Calamity! What to do? In my gropings for some way to shore up a crumbling edifice I came up with ZOOMING IN & OUT. I asked students to think about camera shots and how films are put together. They easily grasped that analysing was like using an extreme close up and that evaluating was like using a wide or establishing shot. When film makers zoom in they get us to focus on tiny details and when they zoom out they reveal the big picture. Hey presto! Everyone’s confidence (not least mine) is buoyed up and everyone’s happy.

The presentation below on using Zooming In and Out to write about Of Mice and Men might help illustrate anything which seems unclear.

View more presentations from didau.
Here’s the updated Reading Skills Ladder:

Related posts

James Theobold has written a great post on how GCSE markschemes also intersect neatly with the SOLO taxonomy.

Forget the answer, what’s the question?

Creativity analysis and comparison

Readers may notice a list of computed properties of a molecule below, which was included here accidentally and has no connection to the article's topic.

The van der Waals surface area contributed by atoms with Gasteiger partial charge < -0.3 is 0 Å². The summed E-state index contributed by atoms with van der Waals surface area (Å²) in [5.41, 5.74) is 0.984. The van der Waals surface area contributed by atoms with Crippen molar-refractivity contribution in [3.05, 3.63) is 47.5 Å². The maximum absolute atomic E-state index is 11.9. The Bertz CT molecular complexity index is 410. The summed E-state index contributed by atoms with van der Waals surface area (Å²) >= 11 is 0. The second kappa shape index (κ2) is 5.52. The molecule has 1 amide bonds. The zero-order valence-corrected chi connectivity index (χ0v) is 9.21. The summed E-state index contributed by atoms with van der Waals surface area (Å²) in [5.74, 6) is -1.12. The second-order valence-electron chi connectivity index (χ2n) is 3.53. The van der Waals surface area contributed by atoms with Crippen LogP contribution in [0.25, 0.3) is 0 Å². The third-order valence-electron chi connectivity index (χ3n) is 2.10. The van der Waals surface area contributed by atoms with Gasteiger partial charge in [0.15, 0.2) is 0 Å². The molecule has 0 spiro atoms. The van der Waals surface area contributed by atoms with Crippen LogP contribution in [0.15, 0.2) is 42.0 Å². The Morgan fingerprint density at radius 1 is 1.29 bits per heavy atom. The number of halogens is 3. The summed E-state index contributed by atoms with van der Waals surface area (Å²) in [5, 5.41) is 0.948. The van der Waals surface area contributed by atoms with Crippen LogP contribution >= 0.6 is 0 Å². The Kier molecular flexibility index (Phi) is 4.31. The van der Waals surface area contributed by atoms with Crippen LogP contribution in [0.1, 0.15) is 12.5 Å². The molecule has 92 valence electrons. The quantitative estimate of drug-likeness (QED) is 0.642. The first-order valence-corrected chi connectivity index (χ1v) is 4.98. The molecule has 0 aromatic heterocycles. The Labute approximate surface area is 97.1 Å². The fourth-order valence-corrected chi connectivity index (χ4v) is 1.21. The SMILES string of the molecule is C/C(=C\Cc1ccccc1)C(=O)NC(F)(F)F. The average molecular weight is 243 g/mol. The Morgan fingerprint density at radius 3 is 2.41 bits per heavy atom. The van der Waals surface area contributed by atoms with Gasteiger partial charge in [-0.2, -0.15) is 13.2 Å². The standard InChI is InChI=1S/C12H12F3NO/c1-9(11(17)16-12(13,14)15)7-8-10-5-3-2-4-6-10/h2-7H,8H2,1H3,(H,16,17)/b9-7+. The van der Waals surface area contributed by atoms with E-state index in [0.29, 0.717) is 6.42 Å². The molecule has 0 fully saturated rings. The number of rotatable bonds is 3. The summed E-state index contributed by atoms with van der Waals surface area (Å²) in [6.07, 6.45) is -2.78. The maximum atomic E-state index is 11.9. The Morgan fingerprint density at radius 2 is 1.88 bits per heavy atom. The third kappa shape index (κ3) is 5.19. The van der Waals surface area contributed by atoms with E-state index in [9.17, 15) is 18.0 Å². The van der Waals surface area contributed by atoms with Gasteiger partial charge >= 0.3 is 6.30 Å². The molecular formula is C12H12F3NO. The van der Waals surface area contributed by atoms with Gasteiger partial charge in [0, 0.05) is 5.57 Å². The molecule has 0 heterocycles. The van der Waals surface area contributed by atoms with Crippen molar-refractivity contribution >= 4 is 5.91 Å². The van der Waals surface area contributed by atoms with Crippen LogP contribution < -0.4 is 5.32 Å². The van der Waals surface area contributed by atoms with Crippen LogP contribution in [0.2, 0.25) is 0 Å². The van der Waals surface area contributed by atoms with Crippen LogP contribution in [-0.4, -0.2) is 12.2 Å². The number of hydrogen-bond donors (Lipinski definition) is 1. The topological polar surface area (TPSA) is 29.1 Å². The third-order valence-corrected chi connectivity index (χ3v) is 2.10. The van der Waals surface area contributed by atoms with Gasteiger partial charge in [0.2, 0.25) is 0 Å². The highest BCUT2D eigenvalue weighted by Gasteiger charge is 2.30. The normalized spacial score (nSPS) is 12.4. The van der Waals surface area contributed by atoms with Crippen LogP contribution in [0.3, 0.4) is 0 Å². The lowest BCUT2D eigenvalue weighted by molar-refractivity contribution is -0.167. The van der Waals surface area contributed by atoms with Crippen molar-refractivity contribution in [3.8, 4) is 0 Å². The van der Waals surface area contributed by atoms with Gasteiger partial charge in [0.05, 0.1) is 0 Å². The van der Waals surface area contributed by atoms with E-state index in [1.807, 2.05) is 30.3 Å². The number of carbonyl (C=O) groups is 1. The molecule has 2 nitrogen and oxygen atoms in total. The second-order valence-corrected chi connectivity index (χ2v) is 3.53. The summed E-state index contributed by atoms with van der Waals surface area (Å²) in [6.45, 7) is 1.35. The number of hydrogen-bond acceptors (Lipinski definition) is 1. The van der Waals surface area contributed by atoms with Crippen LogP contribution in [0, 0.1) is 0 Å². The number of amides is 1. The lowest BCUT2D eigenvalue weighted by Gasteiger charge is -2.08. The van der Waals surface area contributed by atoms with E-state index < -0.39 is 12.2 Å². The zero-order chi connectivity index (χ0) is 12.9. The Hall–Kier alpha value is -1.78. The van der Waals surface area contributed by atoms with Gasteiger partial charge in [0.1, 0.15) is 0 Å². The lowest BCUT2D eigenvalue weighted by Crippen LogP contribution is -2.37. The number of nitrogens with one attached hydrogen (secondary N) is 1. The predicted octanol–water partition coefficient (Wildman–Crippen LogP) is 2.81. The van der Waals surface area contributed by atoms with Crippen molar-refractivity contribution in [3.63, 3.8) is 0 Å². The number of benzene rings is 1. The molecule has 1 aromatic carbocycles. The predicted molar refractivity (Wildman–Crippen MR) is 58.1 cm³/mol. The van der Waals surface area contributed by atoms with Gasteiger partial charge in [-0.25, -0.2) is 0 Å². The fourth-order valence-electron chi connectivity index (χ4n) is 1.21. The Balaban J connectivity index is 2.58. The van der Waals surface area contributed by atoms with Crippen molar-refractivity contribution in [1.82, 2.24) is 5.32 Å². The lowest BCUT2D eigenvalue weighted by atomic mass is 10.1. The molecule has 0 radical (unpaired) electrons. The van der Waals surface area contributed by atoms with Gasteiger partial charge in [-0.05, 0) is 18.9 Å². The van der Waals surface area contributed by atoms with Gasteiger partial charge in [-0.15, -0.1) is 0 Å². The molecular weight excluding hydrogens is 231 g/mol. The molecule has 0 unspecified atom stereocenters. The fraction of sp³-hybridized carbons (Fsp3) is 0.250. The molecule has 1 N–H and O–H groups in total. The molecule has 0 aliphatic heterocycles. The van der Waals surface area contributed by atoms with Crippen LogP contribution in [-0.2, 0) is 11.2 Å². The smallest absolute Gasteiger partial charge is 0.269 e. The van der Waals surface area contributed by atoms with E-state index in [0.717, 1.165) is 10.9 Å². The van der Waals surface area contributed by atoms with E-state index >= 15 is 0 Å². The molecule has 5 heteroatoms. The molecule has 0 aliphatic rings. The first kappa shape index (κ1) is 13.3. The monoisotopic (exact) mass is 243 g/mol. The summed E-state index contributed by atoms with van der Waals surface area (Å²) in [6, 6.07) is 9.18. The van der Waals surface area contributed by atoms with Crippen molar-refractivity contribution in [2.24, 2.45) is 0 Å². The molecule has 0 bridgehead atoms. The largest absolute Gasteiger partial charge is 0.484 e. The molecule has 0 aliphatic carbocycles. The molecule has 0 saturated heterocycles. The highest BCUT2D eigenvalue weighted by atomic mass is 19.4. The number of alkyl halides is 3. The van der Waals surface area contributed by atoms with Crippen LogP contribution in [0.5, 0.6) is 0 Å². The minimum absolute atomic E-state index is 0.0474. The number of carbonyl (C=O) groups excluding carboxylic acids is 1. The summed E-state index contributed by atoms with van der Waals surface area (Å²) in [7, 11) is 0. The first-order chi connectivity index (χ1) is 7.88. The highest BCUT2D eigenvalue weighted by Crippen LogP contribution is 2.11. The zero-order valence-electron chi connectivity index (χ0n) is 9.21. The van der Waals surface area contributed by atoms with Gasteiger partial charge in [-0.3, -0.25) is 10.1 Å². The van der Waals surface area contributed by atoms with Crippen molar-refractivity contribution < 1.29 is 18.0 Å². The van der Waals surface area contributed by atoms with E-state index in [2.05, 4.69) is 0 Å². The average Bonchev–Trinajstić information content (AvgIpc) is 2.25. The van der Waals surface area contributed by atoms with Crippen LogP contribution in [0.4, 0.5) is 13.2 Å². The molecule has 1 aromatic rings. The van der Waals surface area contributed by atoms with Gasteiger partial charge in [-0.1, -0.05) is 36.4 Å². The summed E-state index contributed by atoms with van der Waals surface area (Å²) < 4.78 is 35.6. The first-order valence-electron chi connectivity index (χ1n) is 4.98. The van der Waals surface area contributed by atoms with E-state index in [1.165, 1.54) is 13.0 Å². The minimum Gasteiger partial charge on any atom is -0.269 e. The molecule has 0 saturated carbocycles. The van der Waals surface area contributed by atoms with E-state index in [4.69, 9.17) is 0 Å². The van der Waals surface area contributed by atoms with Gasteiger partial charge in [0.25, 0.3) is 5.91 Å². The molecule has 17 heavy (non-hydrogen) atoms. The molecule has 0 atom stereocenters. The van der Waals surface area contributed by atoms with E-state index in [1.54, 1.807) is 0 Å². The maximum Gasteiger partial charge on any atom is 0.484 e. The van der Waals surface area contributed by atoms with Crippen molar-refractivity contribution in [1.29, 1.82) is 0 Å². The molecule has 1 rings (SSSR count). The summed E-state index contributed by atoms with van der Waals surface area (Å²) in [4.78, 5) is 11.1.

Challenging Bloom’s Taxonomy

18 Responses to Zooming in and out

  1. […] Getting to grips with PLTS So, what are learning spies? – getting students to observe each other Zooming in and out – a techniques for explaining how to get A&A* grades out of students in English A return to […]

  2. […] Stuff you’ve said The Learning Spy – End of Term on How to have a successful lifeThe Learning Spy – End of Term on What’s the point of assessment?The Learning Spy – End of Term on Differentiation: to do or not to do?The Learning Spy – End of Term on More DIY learningThe Learning Spy – End of Term on Zooming in and out […]

  3. Laura_Suths says: